6.8 Times Faster with Django Performance Optimization

6.8 Times Faster with Django Performance Optimization

Scaling Django in production to be able to serve your application to thousands of visitors is one of the most popular topics that people wonder and ask about within the Django community. I can't even count the times I've seen people ask questions related to this within Facebook groups, StackOverflow and other discussion forums.

Yes, Django scales incredibly well and we can see that from use cases such as BitBucket, Quora, Instagram, Disqus and other services that use Django to serve millions of requests to their visitors. However, unlike some people think when they start working with Django, this does not come for free out of the box.

To be able to have a high-performance Django website, you must follow many different best practices to improve many of the various aspects of building your application in Django. This usually mainly focuses on two things:

  • Database Query Optimization
  • Asset Bundling and Image Optimization

Improving the Performance of This Website

Recently I spend a good amount of time to improve the performance of this very website that is serving you this article. After applying the performance techniques and practices listed in this Article I was able to change the load time from 6.02 seconds to merely 875ms. That's 6.9x faster!

django performance optimization

This does not only make sure that the website loads faster in the browser, but it also puts less load on the web server and database server, which in turn means that you can serve more users for less money. All of these things are best practices that can be applied by any website.

How to Debug and Test Load Speed of Site

To be able to know if the performance optimization of your Django website is improving the load speed or not, you first must have a way to measure the load speed for your site.

I recommend you to use the following tools to do this:

Install Django Debug Toolbar

Django Debug Toolbar is one of the most popular packages to use with Django, and it gives you great insights into what is going on with your website as you load a view.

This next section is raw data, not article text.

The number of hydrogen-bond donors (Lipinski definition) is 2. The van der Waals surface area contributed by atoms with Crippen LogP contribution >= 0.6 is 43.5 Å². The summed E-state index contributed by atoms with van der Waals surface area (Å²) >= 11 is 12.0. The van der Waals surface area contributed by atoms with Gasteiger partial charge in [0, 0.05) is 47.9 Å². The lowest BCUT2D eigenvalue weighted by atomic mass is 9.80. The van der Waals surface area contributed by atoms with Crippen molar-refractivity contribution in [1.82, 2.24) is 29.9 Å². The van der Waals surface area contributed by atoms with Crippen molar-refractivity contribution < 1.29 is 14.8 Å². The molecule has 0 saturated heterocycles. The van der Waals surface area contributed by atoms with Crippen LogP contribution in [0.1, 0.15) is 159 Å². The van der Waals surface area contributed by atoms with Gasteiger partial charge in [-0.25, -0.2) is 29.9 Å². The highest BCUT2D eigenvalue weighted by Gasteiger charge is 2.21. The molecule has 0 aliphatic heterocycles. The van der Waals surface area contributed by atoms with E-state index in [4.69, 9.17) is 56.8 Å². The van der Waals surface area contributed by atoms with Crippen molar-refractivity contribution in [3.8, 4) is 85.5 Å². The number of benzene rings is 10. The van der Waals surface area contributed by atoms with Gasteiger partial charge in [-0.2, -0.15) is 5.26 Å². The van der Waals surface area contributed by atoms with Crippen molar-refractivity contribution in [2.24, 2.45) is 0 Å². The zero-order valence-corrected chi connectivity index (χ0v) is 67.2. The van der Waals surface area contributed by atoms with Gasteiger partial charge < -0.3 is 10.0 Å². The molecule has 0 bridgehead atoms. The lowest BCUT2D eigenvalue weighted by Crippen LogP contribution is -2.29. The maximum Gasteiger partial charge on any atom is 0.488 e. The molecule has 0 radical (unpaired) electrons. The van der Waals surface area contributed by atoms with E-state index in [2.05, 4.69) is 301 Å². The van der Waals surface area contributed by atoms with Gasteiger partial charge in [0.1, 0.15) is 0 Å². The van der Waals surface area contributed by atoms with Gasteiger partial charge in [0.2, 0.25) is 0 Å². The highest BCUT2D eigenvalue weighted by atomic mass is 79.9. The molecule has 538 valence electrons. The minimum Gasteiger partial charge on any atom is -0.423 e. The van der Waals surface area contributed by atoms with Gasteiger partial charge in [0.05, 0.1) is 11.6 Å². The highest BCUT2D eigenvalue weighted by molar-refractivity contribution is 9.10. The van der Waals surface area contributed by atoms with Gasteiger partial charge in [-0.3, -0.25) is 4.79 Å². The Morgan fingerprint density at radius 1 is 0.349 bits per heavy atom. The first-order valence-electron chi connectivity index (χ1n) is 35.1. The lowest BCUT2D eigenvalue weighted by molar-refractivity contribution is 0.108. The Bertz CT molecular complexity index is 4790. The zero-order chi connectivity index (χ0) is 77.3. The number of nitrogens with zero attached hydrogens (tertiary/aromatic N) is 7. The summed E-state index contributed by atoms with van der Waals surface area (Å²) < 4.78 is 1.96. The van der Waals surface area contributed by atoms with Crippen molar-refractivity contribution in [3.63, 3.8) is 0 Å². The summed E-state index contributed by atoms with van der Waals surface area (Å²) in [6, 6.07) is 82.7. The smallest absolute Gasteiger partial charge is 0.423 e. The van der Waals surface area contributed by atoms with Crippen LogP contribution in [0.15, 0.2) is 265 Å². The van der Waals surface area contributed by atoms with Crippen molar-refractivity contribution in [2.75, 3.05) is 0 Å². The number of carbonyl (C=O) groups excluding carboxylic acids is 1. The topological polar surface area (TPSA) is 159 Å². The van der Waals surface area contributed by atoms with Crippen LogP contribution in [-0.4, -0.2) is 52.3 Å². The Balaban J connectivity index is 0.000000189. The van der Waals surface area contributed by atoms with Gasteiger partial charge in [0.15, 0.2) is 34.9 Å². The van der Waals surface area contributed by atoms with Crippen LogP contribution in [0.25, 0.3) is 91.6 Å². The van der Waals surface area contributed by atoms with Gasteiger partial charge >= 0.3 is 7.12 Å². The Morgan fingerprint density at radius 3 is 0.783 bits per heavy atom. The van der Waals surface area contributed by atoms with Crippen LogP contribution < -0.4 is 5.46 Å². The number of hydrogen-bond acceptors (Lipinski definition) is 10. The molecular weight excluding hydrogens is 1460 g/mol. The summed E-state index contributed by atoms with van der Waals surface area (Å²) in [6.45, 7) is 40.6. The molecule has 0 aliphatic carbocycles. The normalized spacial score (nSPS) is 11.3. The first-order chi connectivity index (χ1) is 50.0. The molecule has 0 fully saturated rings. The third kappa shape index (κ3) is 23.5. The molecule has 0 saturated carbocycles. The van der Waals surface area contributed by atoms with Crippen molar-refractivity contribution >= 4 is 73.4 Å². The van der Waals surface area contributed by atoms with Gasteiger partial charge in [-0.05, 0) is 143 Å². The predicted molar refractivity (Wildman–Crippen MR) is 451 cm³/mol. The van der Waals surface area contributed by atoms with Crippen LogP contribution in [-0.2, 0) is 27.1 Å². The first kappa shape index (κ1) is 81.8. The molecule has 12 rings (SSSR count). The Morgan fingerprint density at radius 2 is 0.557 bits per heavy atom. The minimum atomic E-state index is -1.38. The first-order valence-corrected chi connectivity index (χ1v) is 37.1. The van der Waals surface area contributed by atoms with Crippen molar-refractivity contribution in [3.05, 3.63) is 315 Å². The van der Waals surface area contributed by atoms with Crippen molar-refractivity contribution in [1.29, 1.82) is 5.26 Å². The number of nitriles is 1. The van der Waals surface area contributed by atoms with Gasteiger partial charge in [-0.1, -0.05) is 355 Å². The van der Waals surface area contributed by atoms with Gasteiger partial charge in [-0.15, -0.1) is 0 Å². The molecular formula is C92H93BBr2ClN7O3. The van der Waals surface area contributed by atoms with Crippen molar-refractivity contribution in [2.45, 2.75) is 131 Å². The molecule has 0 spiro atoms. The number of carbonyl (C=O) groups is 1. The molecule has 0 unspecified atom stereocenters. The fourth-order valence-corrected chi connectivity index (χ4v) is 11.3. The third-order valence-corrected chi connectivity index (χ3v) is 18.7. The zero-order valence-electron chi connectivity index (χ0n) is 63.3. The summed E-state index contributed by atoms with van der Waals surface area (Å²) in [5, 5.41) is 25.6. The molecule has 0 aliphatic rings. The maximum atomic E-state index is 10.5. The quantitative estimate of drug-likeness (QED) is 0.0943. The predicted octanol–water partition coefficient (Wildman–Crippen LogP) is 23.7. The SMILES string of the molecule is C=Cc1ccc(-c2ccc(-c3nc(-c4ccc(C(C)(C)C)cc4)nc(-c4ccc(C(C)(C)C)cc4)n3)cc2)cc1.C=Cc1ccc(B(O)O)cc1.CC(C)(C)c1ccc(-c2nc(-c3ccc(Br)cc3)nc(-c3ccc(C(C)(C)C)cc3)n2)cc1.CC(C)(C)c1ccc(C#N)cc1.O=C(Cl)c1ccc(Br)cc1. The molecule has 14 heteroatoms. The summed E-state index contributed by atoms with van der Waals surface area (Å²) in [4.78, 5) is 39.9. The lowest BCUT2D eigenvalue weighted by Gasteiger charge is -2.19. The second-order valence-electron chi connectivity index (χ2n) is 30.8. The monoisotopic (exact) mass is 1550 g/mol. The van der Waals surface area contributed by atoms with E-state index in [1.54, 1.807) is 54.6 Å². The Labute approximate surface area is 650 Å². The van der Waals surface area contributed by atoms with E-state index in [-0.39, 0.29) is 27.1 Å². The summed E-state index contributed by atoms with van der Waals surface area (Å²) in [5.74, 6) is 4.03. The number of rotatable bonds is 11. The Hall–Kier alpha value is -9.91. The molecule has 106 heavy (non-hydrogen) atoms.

It will give you information such as:

  • Database query information such as query count, duplicated queries, query speed, and raw SQL.
  • CPU Load time of the page.
  • Signals triggered.
  • Static Files loaded.

All of this data can be used as a benchmark and to give insights into what it is that is slowing down your website, and where you have to put your effort.

Follow the official install documentation to install Django Debug Toolbar.

Personally, I prefer to split my development dependencies into a separate requirements file than the rest of my dependencies. This means that I can install them on my local development environment, and keep them out of my production environment. We definitely never want to use Django Debug Toolbar in production due to security vulnerabilities, so make sure that its installation is limited to the development environment.

Use Pingdom Tools and GTMetrix

Pingdom Tools and GTMetrix are two great, free tools that allow you to benchmark the performance of your website. It simply acts as a browser and attempts to visit your website and record any request to give you insights into what can be improved.

The screenshots at the beginning of this article that illustrate the almost 7x speed increase are from Pingdom Tools.

You can use these tools to gather information such as:

  • Total Load Time.
  • File request count and size.
  • Wait Time (How long it takes before the server gives the browser a response).
  • Status of file cache headers.
  • Status of compression.

Pre-Load Relations with Your Database Queries

When I started out my load time was more than 6 seconds, I started by analyzing the requests to the website using Pingdom Tools and I realized that the wait time was over 2.6 seconds, this means that it took 2.6 seconds before the server even generated a response to the browser.

What this means is that your Django application takes 2.6 seconds to receive a request, query the database, apply business logic and return the response. This might sound quite fast, but remember that this is the time it takes before the browser even starts to load the site, so after this, the browser still must download all assets and load the actual HTML.